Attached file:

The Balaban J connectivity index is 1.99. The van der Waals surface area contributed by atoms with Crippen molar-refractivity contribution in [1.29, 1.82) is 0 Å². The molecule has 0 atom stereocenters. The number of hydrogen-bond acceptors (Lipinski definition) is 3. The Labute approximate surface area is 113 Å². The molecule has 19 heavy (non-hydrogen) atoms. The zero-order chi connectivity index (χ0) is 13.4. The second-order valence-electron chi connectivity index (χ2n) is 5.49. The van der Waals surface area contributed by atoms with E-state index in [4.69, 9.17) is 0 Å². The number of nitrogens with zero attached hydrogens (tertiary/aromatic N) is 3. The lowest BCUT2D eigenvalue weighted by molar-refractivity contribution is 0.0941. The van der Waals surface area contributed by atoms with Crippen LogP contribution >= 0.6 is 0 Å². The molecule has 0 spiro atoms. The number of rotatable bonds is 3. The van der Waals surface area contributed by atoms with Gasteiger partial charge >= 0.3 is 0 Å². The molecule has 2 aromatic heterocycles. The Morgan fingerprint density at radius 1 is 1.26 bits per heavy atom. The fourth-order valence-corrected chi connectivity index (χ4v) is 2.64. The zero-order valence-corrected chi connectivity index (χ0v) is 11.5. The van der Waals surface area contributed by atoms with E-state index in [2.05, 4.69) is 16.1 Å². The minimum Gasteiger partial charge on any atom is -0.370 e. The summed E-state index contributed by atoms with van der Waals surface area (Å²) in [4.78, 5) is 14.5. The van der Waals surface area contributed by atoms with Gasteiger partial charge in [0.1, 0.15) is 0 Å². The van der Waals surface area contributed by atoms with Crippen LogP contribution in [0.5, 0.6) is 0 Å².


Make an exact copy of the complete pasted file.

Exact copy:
The Balaban J connectivity index is 1.99. The van der Waals surface area contributed by atoms with Crippen molar-refractivity contribution in [1.29, 1.82) is 0 Å². The molecule has 0 atom stereocenters. The number of hydrogen-bond acceptors (Lipinski definition) is 3. The Labute approximate surface area is 113 Å². The molecule has 19 heavy (non-hydrogen) atoms. The zero-order chi connectivity index (χ0) is 13.4. The second-order valence-electron chi connectivity index (χ2n) is 5.49. The van der Waals surface area contributed by atoms with E-state index in [4.69, 9.17) is 0 Å². The number of nitrogens with zero attached hydrogens (tertiary/aromatic N) is 3. The lowest BCUT2D eigenvalue weighted by molar-refractivity contribution is 0.0941. The van der Waals surface area contributed by atoms with Crippen LogP contribution >= 0.6 is 0 Å². The molecule has 0 spiro atoms. The number of rotatable bonds is 3. The van der Waals surface area contributed by atoms with Gasteiger partial charge >= 0.3 is 0 Å². The molecule has 2 aromatic heterocycles. The Morgan fingerprint density at radius 1 is 1.26 bits per heavy atom. The fourth-order valence-corrected chi connectivity index (χ4v) is 2.64. The zero-order valence-corrected chi connectivity index (χ0v) is 11.5. The van der Waals surface area contributed by atoms with E-state index in [2.05, 4.69) is 16.1 Å². The minimum Gasteiger partial charge on any atom is -0.370 e. The summed E-state index contributed by atoms with van der Waals surface area (Å²) in [4.78, 5) is 14.5. The van der Waals surface area contributed by atoms with Gasteiger partial charge in [0.1, 0.15) is 0 Å². The van der Waals surface area contributed by atoms with Crippen LogP contribution in [0.5, 0.6) is 0 Å².